Romantics upheld personal truth and the inner genius, and emphasized “the important role writers, painters, and musicians had in bringing those concepts together through their works” (Schneider xiii). For example, in John Keats’ “Ode on Melancholy,” the speaker comes to the conclusion that joy’s transience is precisely what makes it so meaningful. . To “burst Joy’s grape” is to be aware of the sadness that exists in all pleasure (Keats 3.28). This is not something to bemoan, for endless pleasure would lose its beauty and magnificence. Likewise, it is the decaying of beauty that makes the experiential pleasure of witnessing it so enlivening. “Beauty cannot keep her lustrous eyes,” he says, exploring the poignant intertwining of pleasure and pain. Rather than ignore the fact that his mistress will eventually lose her physical beauty, he instead takes it as a sign to enjoy her beauty in the present to a deeper degree. In another example, Mary Shelley’s Frankenstein also reveals many of the fundamental ideas behind the Romantic movement. The monster experiences rejection from society because of his grotesque and frightening appearance, which causes him to express feelings of deep sadness and ultimately anger: “The human senses are insurmountable barriers to our union If I cannot inspire love, I will cause fear” (Shelley 173). The monster represents the unfortunate individuals whom society all too easily rejects, oftentimes merely on the basis of physical appearance. The emphasis of the spiritual side of the monster and his longing for connection reveal the inherent sameness that he shares with the very people who reject him. Society’s attachment to rigid rationalism prevents them from realizing that he bears the same longings as any other human being.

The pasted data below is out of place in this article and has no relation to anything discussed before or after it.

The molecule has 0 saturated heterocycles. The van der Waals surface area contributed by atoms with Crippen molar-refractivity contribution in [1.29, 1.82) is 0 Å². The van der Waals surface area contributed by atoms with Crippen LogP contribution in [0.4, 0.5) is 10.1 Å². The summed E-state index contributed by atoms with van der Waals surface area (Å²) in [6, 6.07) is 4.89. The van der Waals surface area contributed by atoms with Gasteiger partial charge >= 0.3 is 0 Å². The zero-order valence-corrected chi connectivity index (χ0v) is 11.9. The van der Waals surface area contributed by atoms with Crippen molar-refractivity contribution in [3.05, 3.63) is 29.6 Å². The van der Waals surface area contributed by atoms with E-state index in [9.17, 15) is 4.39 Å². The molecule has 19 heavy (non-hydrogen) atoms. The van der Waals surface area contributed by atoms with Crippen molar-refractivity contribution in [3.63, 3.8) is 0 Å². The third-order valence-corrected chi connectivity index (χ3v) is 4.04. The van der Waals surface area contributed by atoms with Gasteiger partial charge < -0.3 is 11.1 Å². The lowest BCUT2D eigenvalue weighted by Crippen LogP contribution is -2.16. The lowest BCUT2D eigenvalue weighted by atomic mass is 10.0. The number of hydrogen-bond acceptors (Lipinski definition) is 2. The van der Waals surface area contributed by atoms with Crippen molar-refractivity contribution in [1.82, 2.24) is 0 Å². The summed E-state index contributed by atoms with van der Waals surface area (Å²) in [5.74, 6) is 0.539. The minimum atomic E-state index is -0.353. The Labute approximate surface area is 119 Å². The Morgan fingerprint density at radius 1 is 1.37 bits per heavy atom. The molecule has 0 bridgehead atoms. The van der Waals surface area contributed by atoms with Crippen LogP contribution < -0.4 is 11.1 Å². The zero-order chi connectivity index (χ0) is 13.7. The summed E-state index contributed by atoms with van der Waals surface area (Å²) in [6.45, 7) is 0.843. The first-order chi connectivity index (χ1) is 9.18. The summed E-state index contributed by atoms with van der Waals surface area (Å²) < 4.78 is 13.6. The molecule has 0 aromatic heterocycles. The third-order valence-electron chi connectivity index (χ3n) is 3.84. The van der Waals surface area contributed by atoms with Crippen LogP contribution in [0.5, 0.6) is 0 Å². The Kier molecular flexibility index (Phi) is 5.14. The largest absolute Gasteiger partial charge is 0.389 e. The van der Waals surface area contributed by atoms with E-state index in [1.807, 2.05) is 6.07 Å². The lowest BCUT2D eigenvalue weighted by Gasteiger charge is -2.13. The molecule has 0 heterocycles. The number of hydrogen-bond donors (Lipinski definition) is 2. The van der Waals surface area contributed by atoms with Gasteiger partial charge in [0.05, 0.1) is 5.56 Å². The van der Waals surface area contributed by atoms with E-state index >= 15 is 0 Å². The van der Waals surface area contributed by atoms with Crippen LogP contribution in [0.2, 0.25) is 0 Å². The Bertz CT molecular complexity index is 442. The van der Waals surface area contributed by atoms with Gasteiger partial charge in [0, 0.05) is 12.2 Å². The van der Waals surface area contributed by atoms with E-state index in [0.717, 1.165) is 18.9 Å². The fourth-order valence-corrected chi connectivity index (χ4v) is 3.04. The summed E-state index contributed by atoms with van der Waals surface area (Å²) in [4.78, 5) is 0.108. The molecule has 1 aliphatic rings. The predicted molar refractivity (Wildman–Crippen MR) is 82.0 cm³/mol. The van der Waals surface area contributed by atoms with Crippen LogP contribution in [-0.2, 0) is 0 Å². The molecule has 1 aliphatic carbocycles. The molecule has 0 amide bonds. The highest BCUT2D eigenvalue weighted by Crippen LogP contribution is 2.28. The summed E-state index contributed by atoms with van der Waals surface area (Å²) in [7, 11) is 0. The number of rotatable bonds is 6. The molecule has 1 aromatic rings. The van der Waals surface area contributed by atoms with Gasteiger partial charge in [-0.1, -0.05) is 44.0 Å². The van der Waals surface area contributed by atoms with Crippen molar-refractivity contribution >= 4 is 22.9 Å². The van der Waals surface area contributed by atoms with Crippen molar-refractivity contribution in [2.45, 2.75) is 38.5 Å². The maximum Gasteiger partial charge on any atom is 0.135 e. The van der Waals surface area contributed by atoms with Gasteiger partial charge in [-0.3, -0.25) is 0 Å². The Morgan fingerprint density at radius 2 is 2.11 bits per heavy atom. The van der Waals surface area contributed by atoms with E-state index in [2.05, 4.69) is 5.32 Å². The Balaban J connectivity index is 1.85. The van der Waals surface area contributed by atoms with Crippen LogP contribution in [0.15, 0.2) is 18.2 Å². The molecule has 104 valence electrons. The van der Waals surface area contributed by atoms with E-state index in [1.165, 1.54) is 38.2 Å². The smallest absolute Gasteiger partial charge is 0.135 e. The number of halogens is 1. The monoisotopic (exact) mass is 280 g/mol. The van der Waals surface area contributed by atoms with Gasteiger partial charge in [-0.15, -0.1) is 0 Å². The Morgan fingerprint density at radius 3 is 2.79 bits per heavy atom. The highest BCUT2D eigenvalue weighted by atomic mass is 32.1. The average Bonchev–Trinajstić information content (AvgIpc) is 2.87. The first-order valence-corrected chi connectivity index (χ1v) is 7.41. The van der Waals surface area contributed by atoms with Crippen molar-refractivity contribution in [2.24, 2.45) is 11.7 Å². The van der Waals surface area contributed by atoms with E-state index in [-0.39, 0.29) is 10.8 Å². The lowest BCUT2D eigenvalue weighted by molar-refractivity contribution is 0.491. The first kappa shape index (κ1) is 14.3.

Romantics paved the way for the true human experience. Whereas the Age of Enlightenment was propelled by an overt amount of optimism and belief in human reason to improve the world, Romanticism instead emphasized the beauty of the entire gamut of human experience. Sadness was not something to be avoided, but rather the thing that made living so beautiful when joy was in the soul. Romantics understood that contrast was for the fullness of life, and lived deeper, richer, and more profound lives by their acceptance and even glorification of the need for struggle to have the peace, the need for the dark in order to have the light.

Works Cited

Keats, John. Ode on Melancholy, 1816. South Bend, IN: Infomotions, ;, 2001. Print.
Reardon, Bernard M. G. Religion in the Age of Romanticism: Studies in Early Nineteenth
Century Thought. Cambridge [Cambridgeshire: Cambridge UP, 1985. Print.
Schneider, Joanne. The Age of Romanticism. Westport, Conn.: Greenwood, 2007. Print.
Shelley, Mary Wollstonecraft. Frankenstein. Charlottesville, Va.: U of Virginia Library, 1996.